Other Republicans including Foreign Relations Committee member Jim DeMint, R-S.C., who was absent from the committee vote, have said they are likely to vote no.

Backing for the pact is coming from a broad range of viewpoints, including peace, environmental and scientific organizations, the faith community, defense officials and military leaders.

Writing before the Senate committee vote, Dr. Ira Helfand, co-founder and past president of Physicians for Social Responsibility, called ratification “critical to our relationship with Russia … and to countries around the world that view this vote as a test of our sincerity about meeting our obligations to decrease our nuclear arsenal.” Helfand, whose organization is the U.S. affiliate of International Physicians for the Prevention of Nuclear War, said that with the treaty, “we will start to create a more manageable and stable world without nuclear weapons.”

Helfand contrasted the Senate Republicans’ reluctance to back the treaty with the support it has received from “the Republican defense establishment” starting with Secretary of Defense Gates, and including such luminaries as Henry Kissinger, James Schlesinger and Colin Powell. The treaty is also backed by the current Pentagon leadership.

Immediately after the committee vote, Peace Action political director Paul Kawika Martin called New START “a small but necessary step towards President Obama’s vision of a world free of nuclear weapons,” and noted that Americans across party lines as well as bipartisan national security and military leaders overwhelmingly agree that “fewer nuclear weapons make the world a safer place.”

Matthew McKinzie, senior scientist with the Natural Resources Defense Council’s nuclear program, urged prompt ratification, observing that while the treaty is not enough by itself, “when viewed as part of a continuing process of cooperation and communication between the United States and Russia, New START is a critical step forward.”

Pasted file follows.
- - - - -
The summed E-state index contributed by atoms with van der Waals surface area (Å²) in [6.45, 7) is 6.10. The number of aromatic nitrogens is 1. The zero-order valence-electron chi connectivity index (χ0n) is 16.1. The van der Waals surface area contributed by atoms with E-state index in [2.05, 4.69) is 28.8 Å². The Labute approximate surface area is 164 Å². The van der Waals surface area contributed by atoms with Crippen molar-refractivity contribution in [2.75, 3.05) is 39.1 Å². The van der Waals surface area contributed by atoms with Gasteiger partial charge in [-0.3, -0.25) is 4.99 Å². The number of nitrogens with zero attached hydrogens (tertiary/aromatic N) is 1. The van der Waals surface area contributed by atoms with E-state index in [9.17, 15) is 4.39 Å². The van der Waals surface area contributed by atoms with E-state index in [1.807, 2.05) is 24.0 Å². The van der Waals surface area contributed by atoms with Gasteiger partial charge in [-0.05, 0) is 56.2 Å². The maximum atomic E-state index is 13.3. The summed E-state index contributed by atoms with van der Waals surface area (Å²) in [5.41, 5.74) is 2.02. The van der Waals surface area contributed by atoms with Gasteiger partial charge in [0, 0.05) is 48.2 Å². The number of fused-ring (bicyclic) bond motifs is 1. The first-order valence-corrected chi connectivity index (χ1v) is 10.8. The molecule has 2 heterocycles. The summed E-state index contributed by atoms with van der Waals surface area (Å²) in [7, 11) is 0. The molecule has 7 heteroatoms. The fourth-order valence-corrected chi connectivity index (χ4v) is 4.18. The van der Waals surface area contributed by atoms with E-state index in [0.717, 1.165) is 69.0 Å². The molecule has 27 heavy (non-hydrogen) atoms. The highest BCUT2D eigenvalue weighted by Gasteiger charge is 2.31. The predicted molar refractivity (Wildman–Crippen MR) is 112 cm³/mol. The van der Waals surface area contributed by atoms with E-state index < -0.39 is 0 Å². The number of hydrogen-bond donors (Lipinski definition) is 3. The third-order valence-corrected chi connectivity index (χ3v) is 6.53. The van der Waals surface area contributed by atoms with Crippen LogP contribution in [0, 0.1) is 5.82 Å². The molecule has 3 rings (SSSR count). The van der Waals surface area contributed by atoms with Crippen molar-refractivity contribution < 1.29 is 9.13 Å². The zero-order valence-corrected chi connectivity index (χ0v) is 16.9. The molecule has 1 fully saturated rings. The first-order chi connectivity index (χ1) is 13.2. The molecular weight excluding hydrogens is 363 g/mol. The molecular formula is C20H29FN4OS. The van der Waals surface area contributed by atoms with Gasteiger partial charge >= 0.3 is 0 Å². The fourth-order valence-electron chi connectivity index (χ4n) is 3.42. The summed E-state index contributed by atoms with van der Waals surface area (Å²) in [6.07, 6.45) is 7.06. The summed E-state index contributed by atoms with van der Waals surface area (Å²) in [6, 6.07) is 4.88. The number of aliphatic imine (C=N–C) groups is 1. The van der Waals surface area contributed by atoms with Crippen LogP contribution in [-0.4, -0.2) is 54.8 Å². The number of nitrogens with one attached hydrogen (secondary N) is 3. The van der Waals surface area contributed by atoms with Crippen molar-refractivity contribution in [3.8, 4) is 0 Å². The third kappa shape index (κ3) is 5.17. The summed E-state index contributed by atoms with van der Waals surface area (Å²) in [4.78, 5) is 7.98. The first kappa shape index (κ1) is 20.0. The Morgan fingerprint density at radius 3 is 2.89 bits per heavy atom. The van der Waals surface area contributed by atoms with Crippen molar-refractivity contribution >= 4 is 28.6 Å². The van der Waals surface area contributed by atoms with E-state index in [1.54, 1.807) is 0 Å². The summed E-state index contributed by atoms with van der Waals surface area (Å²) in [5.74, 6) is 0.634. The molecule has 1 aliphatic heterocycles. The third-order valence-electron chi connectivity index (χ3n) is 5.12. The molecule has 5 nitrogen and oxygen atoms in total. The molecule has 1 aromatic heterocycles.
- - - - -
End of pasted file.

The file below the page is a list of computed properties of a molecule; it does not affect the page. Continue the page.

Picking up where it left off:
Noting the importance of a bipartisan vote “in a time of partisanship,” Tri-Valley Communities Against a Radioactive Environment (Tri-Valley CAREs) executive director Marylia Kelley said the treaty’s ratification “would make us all – Americans, Russians and peoples everywhere – a bit more safe and secure.” But she observed that Kyl and other senators seek to hold New START “hostage to funding for new and modified U.S. nuclear weapons and new bomb plants to produce them,” and warned that implementing such activities “would effectively drown the nonproliferation benefits of the treaty.”

Now is the time to urge your senators to back this crucial New START on the road to a nuclear-free world, and to oppose funds for new or modified nukes.



Marilyn Bechtel
Marilyn Bechtel

Marilyn Bechtel writes from the San Francisco Bay Area. She joined the PW staff in 1986 and currently participates as a volunteer. Marilyn Bechtel escribe desde el Área de la Bahía de San Francisco. Se unió al personal de PW en 1986 y actualmente participa como voluntaria.